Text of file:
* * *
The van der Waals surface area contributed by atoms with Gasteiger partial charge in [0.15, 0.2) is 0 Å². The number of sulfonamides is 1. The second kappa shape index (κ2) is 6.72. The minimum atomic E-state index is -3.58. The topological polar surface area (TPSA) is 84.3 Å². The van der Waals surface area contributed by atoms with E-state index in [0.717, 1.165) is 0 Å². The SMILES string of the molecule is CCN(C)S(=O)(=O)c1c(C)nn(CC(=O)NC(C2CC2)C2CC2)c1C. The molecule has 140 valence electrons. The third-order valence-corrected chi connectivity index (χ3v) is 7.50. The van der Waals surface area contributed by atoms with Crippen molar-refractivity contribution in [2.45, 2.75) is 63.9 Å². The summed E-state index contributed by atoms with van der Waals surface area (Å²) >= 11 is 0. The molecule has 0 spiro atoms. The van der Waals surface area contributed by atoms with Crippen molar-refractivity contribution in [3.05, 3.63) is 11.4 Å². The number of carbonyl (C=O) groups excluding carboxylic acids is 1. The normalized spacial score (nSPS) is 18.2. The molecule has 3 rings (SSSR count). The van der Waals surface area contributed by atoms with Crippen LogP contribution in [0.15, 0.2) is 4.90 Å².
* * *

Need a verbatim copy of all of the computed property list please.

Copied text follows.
The van der Waals surface area contributed by atoms with Gasteiger partial charge in [0.15, 0.2) is 0 Å². The number of sulfonamides is 1. The second kappa shape index (κ2) is 6.72. The minimum atomic E-state index is -3.58. The topological polar surface area (TPSA) is 84.3 Å². The van der Waals surface area contributed by atoms with E-state index in [0.717, 1.165) is 0 Å². The SMILES string of the molecule is CCN(C)S(=O)(=O)c1c(C)nn(CC(=O)NC(C2CC2)C2CC2)c1C. The molecule has 140 valence electrons. The third-order valence-corrected chi connectivity index (χ3v) is 7.50. The van der Waals surface area contributed by atoms with Crippen molar-refractivity contribution in [2.45, 2.75) is 63.9 Å². The summed E-state index contributed by atoms with van der Waals surface area (Å²) >= 11 is 0. The molecule has 0 spiro atoms. The van der Waals surface area contributed by atoms with Crippen molar-refractivity contribution in [3.05, 3.63) is 11.4 Å². The number of carbonyl (C=O) groups excluding carboxylic acids is 1. The normalized spacial score (nSPS) is 18.2. The molecule has 3 rings (SSSR count). The van der Waals surface area contributed by atoms with Crippen LogP contribution in [0.15, 0.2) is 4.90 Å².